Monday, 30 January 2012

Olives Is Blocked In Jordan

    ‘The Dead Sea’s some place. You’ll like it. Who you are working with at the Ministry?’
    ‘Aisha Dajani? She works with the secretary general there, Emad Kawar.’
    ‘Yah, I’ve heard of her. Her family owns this place, you know?’
    I soon realised Lars had a massive network of friends and followers and was totally plugged in to the beating heart of Amman’s social scene. ‘Yes, she found it for me.’
    Lars nodded sagely. ‘Makes sense. It’s a big family, spread across this whole area. They’re Palestinian. A lot of money. She’s the pretty one? Drives a Lexus?’
    I shrugged. ‘I guess so.’
    He raised his can, his index finger pointed at me. ‘That’s big trouble. Big family, big money. I tell you, Arab men are crazy jealous. Stay away.’
    Olives - Page 37

I've just had the news. Olives - A Violent Romance won't be going on sale in Jordan. The first distribution company that turned it down didn't give a hard reason, just a lot of corporate weasel words about them being 'currently overloaded with existing distribution projects'.

As someone who writes corporate weasel words, I can spot 'em a mile off. And these said to me, 'Your book's as hot as a Fukushima fuel rod and we're not touching it.'

The second distributor has just confirmed that Olives is to, at least in Jordan, be a victim of some of the very attitudes and issues it touches upon.

" would not go through censorship as it mentions, although in fiction, the family name Dajani which is an existing family and all over the Middle East. they are of Jeruslamite origin, and quite influential. I therefore have to decline..." 

Imagine any book in the UK being blocked from distribution because the main character is called Smith or perhaps Rothermere. Or Rothschild. Imagine not being able to separate truth from fiction.

Please note I'm not saying 'banned' because it never got as far as the censor. The booksellers have blocked it out of fear that someone from a big family will take umbrage from a work of fiction using the family's name.

So I'm sorry, Jordan, but you'll just have to order your copies of Olives from The Book Depository (the link's on the right next to the links for Kindle, Nook et al). The good news is it'll ship within 72 hours, shipping is free and the book'll cost you just the same as buying it from a local bookshop.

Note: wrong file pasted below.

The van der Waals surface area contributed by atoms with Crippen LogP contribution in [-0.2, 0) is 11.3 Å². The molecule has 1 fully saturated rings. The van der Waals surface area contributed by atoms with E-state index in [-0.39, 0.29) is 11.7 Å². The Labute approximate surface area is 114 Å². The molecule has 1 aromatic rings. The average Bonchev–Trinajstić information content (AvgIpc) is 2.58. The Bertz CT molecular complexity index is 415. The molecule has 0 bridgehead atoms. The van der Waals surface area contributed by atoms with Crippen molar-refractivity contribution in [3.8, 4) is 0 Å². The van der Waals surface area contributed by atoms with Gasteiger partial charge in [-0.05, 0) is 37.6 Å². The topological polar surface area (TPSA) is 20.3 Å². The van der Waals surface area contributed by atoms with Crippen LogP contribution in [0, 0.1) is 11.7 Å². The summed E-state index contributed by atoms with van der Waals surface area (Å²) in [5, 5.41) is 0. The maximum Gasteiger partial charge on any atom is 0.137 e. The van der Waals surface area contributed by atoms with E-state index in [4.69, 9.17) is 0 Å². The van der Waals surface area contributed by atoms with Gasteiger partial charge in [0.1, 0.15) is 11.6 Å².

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  1. Ouch, sorry to hear that.
    At least there are other ways of buying it.

  2. As an afterthought: did you expect any kind of censorship at all when you wrote the book?

  3. The book was originally written for a UK audience, Devina, so it never even entered my mind. I had thought some of Lynch's fruiter language would cause raised eyebrows in the UAE, but they didn't. I hadn't expected censorship in Jordan, no. Perhaps naively...

  4. "There are other ways of buying it"

    That's the mad thing, isn't it? As if you can censor stuff like this in today's world...

  5. Hi Alexander, so is the book officially blocked or the distributor determined it to be too hot? I have a friend in the publications department and he said they did not block this book. So it seems to me it is the distributor and not the government.

  6. Anonymous, I believe Alexander stated that in his original post: "Please note I'm not saying 'banned' because it never got as far as the censor. The booksellers have blocked it out of fear..." The mere fact that a government has a 'publications department' that can block a book is rather idiotic, if you ask me. Not that anyone asked me.

  7. There is only one problem with your book Alex.... you know what it is .. right? Arab chic getting banged by a Brit. You shoulda seen that coming. Here is how to fix it.. Make the banger Arab Male, and the bangee British female and you got yourself a hot cake.

  8. interesting. as someone who comes from a much larger family than the dajanis, i'd be interested in reading and reviewing this book alexander!